Retini’s album ‘Hear Me Now’ is a warm, heartfelt antidote against the harshness that’s prevailing in the UK’s newspaper headlines and government policies.
With lyrics in French and American English (“gotta”), it becomes apparent that Retini hasn’t always lived in the UK. Indeed, she was born in Jakarta, Indonesia, raised in New York, and lived in France for many years.
Retini plays the guitar and piano, and has a clear and expressive voice that betrays a 1960s influence. Joan Baez and Joni Mitchell come to mind. In the UK, Retini performed with her duo Reviva Rush and was shortlisted for the Talent Is Timeless competition in London, which culminated with a songwriting workshop from Squeeze’s Chris Difford.
Outside of music, Retini works teaching refugees and asylum seekers. You can hear the connection in her music: love, empathy and women’s liberation are important themes of ‘Hear Me Now.’ Like ’60s music, Retini’s songs are activist, giving a voice to refugees, those born in poverty and under dictatorships, and women persecuted in violent patriarchies.
About the tracks
Retini’s call for empathy comes through strongly on the tracks ‘Hear Me Now’, ‘Tu Es Libre’ and ‘Remember You’.
Countering the harsh language used by reporters and government officials, on ‘Hear Me Now’, Retini gives us the desperate perspective of refugees. The track is a call for empathy for those fleeing their homes, who put their lives on the line by crossing the sea to the UK.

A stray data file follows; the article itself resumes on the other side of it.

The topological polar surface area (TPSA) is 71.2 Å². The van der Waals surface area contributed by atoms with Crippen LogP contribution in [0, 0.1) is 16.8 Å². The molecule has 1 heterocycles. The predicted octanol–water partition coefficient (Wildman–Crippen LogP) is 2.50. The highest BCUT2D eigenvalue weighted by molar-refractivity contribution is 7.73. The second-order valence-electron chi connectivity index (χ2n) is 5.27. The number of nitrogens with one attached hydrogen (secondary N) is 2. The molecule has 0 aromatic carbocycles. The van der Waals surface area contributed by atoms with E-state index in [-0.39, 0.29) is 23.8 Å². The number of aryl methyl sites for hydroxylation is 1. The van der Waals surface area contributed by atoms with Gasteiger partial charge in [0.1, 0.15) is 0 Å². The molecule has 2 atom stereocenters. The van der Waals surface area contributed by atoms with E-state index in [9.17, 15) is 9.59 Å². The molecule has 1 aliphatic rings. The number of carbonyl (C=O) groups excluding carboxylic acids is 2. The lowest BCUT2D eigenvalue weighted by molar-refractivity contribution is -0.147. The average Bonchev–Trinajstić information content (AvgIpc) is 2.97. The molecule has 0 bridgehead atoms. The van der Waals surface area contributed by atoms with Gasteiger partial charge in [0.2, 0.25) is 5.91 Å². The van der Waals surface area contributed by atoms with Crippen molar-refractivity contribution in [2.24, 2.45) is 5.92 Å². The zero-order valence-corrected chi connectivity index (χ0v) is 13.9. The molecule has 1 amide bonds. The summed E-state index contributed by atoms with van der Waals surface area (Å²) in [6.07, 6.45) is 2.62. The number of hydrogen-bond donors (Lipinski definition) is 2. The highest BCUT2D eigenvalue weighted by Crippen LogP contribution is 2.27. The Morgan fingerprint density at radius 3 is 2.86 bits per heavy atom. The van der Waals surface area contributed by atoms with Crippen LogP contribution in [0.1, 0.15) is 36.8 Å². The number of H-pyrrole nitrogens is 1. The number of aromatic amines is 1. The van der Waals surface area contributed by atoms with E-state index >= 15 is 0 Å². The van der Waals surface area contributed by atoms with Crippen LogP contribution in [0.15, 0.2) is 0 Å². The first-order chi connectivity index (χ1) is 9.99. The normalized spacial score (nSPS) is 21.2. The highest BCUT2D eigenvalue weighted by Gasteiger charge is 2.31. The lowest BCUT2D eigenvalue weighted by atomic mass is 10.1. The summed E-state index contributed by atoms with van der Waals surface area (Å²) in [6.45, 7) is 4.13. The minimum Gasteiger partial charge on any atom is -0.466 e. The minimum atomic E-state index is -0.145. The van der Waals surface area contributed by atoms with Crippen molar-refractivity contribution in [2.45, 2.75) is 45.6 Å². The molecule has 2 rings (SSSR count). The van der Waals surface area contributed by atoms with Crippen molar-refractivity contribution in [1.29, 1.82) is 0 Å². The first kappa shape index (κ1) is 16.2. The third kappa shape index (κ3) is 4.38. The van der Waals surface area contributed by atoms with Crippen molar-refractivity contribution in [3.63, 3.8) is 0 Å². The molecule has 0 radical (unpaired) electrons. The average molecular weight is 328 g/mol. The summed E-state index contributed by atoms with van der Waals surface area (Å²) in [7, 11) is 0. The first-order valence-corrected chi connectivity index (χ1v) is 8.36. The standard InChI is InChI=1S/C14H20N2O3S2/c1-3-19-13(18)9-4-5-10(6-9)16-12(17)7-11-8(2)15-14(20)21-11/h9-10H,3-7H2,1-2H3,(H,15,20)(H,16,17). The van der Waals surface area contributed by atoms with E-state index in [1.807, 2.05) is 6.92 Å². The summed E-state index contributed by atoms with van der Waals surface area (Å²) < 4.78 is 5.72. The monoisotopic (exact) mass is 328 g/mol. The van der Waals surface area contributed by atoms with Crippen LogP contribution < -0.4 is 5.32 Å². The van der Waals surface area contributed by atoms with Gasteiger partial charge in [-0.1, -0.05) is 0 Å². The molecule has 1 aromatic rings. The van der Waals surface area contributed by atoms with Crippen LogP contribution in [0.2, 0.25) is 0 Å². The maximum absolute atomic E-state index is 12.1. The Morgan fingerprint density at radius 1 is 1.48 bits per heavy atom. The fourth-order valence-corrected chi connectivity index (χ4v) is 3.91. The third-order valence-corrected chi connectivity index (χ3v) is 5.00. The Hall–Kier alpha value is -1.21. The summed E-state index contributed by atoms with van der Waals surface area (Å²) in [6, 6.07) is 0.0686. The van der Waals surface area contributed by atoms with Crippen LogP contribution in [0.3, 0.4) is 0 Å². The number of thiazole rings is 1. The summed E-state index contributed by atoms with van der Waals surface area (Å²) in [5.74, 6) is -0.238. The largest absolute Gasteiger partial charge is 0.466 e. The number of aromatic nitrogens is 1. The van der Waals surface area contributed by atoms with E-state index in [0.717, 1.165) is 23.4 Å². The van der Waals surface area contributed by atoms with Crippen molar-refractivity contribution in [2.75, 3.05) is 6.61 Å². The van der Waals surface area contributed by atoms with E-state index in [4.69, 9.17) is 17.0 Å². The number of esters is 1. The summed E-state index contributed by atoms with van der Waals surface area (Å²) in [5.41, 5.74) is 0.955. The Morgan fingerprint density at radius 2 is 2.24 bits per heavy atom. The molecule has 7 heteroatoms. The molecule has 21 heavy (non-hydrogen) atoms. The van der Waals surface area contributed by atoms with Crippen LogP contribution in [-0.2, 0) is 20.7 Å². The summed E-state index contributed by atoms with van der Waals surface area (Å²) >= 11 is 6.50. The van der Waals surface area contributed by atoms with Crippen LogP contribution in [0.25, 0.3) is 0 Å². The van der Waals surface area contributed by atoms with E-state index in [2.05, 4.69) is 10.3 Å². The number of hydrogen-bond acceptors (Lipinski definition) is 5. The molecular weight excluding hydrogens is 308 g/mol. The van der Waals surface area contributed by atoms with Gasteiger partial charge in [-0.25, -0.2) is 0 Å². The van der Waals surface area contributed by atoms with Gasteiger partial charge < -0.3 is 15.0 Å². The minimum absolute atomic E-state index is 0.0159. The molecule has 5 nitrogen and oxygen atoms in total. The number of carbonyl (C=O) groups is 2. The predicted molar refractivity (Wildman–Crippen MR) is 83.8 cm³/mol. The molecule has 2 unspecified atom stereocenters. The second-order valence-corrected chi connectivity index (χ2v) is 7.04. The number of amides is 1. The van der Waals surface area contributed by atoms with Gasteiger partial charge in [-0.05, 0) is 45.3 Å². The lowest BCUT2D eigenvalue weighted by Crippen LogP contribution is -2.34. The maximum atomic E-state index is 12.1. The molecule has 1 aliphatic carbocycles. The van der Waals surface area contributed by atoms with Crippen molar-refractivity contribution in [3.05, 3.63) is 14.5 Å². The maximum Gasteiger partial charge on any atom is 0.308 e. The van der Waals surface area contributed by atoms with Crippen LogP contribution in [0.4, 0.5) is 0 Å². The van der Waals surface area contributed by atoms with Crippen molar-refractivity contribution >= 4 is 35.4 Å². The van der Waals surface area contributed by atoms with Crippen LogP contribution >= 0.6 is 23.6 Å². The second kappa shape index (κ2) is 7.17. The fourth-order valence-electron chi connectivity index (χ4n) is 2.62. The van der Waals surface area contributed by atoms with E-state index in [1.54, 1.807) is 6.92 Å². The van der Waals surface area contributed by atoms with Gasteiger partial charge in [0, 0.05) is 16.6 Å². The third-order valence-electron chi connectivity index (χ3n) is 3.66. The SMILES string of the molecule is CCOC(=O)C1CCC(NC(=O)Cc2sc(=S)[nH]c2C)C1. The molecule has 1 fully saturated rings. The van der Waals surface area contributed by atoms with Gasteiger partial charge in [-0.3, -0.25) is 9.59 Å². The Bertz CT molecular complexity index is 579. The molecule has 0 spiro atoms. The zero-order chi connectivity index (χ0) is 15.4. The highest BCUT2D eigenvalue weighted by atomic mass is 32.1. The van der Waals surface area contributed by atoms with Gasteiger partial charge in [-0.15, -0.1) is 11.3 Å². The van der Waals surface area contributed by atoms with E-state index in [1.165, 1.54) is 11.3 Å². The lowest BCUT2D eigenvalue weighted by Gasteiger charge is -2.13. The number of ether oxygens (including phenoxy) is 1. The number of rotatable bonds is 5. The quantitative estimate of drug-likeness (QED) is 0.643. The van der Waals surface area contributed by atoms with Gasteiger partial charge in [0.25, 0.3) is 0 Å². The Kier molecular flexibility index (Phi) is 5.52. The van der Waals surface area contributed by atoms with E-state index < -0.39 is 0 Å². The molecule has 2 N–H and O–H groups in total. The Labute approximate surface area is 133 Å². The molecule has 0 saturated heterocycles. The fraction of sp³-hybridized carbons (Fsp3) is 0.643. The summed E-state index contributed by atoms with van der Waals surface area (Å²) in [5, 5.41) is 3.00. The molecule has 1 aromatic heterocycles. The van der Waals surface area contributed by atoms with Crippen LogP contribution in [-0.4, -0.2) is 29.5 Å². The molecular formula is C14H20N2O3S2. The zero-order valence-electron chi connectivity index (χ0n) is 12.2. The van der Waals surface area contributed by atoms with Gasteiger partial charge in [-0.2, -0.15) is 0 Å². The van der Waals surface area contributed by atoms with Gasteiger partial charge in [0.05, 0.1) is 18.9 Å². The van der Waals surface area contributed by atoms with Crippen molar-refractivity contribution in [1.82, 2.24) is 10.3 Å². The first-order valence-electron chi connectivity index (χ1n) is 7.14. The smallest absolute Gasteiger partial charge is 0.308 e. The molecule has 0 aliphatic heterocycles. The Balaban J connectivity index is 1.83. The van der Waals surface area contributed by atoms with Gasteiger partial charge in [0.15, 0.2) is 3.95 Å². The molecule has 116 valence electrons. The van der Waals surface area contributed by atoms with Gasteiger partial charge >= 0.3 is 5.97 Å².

Similarly, ‘Tu es libre’ is sung from the perspective of someone who is poor and oppressed, and dreams of being safe and free. The fast-paced, spoken lyrics have a satisfying flow.
‘Remember You’ is a very moving song about women who are brutally persecuted in aggressive patriarchies. The chorus (“Through the flames…”) has a gorgeous floating melody over a minor turn. Combined with the angelic backing vocals, it evokes the victim’s ascension to Heaven or another afterlife. The violence depicted in the song is shocking. “We will remember you,” Retini concludes decisively.
Retini’s time in France shines through in her music, in the beautiful, reflective ‘Streets of Paris’ — do romanticised cities ever live up to their reputation? — as well as in the French-language songs ‘C’est l’amour’ and ‘Tu es libre’. It’s refreshing to hear songs in French. ‘C’est l’amour’ is a beautiful little song, a highlight in a major key. It celebrates love as the most important thing in the world.
Retini focuses on women’s stories and takes their perspective, not all as heavy as ‘Remember You’. ‘Luck in Love’ is the portrait of a lonely, successful woman that resolves in a much-needed happy end. On the groovy, up-tempo track ‘Believe in Love’, Retini gives advice to another woman: the man knocking on her door is worth letting in. ‘Milo’s Song’ is a mother’s tender lullaby, sung with a pristine voice and accompanied on a characterful piano.
The song ‘My Town’ speaks to my love of derelict buildings, with vivid imagery and boarded up windows. But is this song about a decaying pub, shops and a dance hall, or the person Retini once visited those places with?